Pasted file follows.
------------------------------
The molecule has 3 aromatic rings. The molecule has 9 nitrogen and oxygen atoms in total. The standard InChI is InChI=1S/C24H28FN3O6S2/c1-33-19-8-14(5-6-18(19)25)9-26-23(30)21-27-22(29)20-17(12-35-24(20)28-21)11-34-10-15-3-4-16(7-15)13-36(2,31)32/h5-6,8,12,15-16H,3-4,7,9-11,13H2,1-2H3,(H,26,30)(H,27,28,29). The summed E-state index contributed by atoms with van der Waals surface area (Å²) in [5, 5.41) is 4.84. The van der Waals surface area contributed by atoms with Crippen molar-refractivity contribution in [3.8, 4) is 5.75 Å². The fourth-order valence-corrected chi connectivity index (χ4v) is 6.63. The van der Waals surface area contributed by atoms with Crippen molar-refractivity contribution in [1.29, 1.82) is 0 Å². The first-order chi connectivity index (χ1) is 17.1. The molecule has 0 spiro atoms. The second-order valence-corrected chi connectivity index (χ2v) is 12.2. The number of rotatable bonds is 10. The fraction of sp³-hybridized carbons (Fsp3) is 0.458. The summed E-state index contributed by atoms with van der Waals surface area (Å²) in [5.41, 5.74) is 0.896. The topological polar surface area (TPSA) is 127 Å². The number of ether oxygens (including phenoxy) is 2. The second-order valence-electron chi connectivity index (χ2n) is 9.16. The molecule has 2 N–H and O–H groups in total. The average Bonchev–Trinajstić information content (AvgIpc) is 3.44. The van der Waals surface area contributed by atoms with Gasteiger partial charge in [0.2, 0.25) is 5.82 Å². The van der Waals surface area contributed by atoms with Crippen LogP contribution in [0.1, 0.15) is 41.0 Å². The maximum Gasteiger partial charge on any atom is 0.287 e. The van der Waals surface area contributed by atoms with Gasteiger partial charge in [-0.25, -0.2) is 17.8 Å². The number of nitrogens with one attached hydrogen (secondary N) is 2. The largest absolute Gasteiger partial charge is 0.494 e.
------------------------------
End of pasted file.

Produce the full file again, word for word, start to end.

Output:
The molecule has 3 aromatic rings. The molecule has 9 nitrogen and oxygen atoms in total. The standard InChI is InChI=1S/C24H28FN3O6S2/c1-33-19-8-14(5-6-18(19)25)9-26-23(30)21-27-22(29)20-17(12-35-24(20)28-21)11-34-10-15-3-4-16(7-15)13-36(2,31)32/h5-6,8,12,15-16H,3-4,7,9-11,13H2,1-2H3,(H,26,30)(H,27,28,29). The summed E-state index contributed by atoms with van der Waals surface area (Å²) in [5, 5.41) is 4.84. The van der Waals surface area contributed by atoms with Crippen molar-refractivity contribution in [3.8, 4) is 5.75 Å². The fourth-order valence-corrected chi connectivity index (χ4v) is 6.63. The van der Waals surface area contributed by atoms with Crippen molar-refractivity contribution in [1.29, 1.82) is 0 Å². The first-order chi connectivity index (χ1) is 17.1. The molecule has 0 spiro atoms. The second-order valence-corrected chi connectivity index (χ2v) is 12.2. The number of rotatable bonds is 10. The fraction of sp³-hybridized carbons (Fsp3) is 0.458. The summed E-state index contributed by atoms with van der Waals surface area (Å²) in [5.41, 5.74) is 0.896. The topological polar surface area (TPSA) is 127 Å². The number of ether oxygens (including phenoxy) is 2. The second-order valence-electron chi connectivity index (χ2n) is 9.16. The molecule has 2 N–H and O–H groups in total. The average Bonchev–Trinajstić information content (AvgIpc) is 3.44. The van der Waals surface area contributed by atoms with Gasteiger partial charge in [0.2, 0.25) is 5.82 Å². The van der Waals surface area contributed by atoms with Crippen LogP contribution in [0.1, 0.15) is 41.0 Å². The maximum Gasteiger partial charge on any atom is 0.287 e. The van der Waals surface area contributed by atoms with Gasteiger partial charge in [-0.25, -0.2) is 17.8 Å². The number of nitrogens with one attached hydrogen (secondary N) is 2. The largest absolute Gasteiger partial charge is 0.494 e.